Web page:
Date of Award


Document Type


Degree Name

Master of Arts (MA)


College of Humanities and Social Sciences



Thesis Sponsor/Dissertation Chair/Project Chair

Melinda Knight

Committee Member

Caroline Dadas

Committee Member

Jonathan Greenberg


It has been argued that by bridging the educational resources of institutions of higher education with local, community literacy initiatives, adult literacy can be promoted outside of the university while imparting teaching and learning experiences to the on-campus community. The purpose is not to impart the values of the Ivory Tower but to create bridges through collaborative work and dialogue to achieve social or political action for the community members. This thesis will show how writing centers can foster transformative community and public writing spaces using the Montclair State University’s Center for Writing Excellence Seminar for Lifelong Learners as a model.

For analysis and examination for community literacy work that can be accomplished by writing centers, I will explore a theory of community literacy based on the work of theorists such as Linda Flower and Elenore Long in order to define community literacy as both a field of inquiry and a political and social movement. I propose that the development of community literacy, through experiencing literature and developing as writers, has a meaningful and empowering effect on participants, thereby benefitting their communities. I further propose that community literacy, when structured through a university program, has a reflexive, mutually beneficial effect for participants and university staff Universities find themselves is unique positions to offer educational experiences and personal development to those who live locally but are not part of their infrastructure. My interest is informed by the work of Peter Elbow, specifically his book Writing Without Teachers, which serves as a challenge against traditional methods of teaching writing and a helpful guide for forming accessible writing groups and workshops. I will also incorporate work on collaborative learning by Kenneth Bruffee, which supports the practices of writercentered approaches and what community participants bring with them when they enter a writing group. James Britton will also play a pivotal role with his scholarship on the cognitive value of “talk,” a critical part of community partnerships.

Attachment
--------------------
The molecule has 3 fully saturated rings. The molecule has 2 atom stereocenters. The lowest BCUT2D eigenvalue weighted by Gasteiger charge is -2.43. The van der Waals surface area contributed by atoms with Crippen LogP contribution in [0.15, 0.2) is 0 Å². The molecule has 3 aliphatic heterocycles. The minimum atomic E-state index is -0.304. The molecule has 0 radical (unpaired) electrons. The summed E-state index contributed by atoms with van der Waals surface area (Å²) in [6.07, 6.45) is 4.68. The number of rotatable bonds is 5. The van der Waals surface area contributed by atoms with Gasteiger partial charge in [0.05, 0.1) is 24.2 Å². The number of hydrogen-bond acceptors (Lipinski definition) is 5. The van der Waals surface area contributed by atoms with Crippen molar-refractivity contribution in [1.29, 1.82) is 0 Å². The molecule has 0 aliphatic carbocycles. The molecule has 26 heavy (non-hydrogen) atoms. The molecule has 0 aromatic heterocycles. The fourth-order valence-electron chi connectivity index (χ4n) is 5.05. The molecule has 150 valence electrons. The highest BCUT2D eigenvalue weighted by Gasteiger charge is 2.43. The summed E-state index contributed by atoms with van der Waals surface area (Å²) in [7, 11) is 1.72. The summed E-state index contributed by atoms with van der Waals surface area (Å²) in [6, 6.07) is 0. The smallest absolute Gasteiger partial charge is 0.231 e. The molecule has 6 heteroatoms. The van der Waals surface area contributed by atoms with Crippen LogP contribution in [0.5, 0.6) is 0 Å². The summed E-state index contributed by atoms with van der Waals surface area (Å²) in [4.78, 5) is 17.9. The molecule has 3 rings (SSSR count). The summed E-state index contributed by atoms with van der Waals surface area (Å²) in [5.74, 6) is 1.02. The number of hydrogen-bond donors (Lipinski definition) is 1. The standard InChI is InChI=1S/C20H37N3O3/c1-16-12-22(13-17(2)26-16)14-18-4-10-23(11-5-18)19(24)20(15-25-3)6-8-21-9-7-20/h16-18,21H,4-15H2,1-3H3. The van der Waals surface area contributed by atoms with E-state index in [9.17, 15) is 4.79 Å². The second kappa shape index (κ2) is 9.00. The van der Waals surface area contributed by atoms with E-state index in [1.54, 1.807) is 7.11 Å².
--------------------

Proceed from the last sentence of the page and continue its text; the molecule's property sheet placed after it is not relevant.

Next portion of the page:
This research will present literature on community literacy to show what is already known, provide some primary resources on this subject, examine the extent that community literacy can serve as a vehicle for teaching writing, and propose best practices. By providing an alternative discourse, various perspectives and methods for meaning-making emerge within communities. By bridging reading and writing experiences to those outside the university, we can improve critical thinking through reading and writing in a way that is engaging and provides accessibility to personal development, with the ultimate goal of producing social action.

I will identify the elements of successful community literacy programs and the theories that shape them. I will then showcase an example of a well-known, model community literacy program, selected by how it embodies the theories I have examined. For this section I intend to use the Salt Lake Community College Community Writing Center as a model of a highly successful community literacy program. In addition to an in-depth re vie w of the Center for Writing Excellence Seminar for Lifelong Learners, this study will conclude with the implications for creating community literacy partnerships.

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